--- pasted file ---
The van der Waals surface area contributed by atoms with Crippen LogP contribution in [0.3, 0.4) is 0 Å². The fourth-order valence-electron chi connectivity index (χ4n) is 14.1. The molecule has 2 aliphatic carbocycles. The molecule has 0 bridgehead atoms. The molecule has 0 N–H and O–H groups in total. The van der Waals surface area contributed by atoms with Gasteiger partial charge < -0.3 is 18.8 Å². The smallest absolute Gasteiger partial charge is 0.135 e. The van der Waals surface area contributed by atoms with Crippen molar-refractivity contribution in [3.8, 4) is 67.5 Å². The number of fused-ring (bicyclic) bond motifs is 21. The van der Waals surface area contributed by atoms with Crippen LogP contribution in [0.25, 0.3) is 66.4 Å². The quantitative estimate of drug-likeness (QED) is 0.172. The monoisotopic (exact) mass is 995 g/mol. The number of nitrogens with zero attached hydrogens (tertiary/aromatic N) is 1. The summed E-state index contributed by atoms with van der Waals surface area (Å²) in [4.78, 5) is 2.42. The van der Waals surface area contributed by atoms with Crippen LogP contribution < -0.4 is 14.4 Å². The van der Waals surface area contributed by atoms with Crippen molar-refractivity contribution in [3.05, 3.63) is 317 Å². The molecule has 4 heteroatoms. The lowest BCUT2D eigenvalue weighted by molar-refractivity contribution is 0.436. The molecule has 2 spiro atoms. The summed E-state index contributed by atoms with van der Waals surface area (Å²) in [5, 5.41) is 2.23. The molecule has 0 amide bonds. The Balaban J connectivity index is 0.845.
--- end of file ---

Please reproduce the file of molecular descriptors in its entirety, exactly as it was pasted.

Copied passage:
The van der Waals surface area contributed by atoms with Crippen LogP contribution in [0.3, 0.4) is 0 Å². The fourth-order valence-electron chi connectivity index (χ4n) is 14.1. The molecule has 2 aliphatic carbocycles. The molecule has 0 bridgehead atoms. The molecule has 0 N–H and O–H groups in total. The van der Waals surface area contributed by atoms with Gasteiger partial charge < -0.3 is 18.8 Å². The smallest absolute Gasteiger partial charge is 0.135 e. The van der Waals surface area contributed by atoms with Crippen molar-refractivity contribution in [3.8, 4) is 67.5 Å². The number of fused-ring (bicyclic) bond motifs is 21. The van der Waals surface area contributed by atoms with Crippen LogP contribution in [0.25, 0.3) is 66.4 Å². The quantitative estimate of drug-likeness (QED) is 0.172. The monoisotopic (exact) mass is 995 g/mol. The number of nitrogens with zero attached hydrogens (tertiary/aromatic N) is 1. The summed E-state index contributed by atoms with van der Waals surface area (Å²) in [4.78, 5) is 2.42. The van der Waals surface area contributed by atoms with Crippen LogP contribution < -0.4 is 14.4 Å². The van der Waals surface area contributed by atoms with Crippen molar-refractivity contribution in [3.05, 3.63) is 317 Å². The molecule has 4 heteroatoms. The lowest BCUT2D eigenvalue weighted by molar-refractivity contribution is 0.436. The molecule has 2 spiro atoms. The summed E-state index contributed by atoms with van der Waals surface area (Å²) in [5, 5.41) is 2.23. The molecule has 0 amide bonds. The Balaban J connectivity index is 0.845.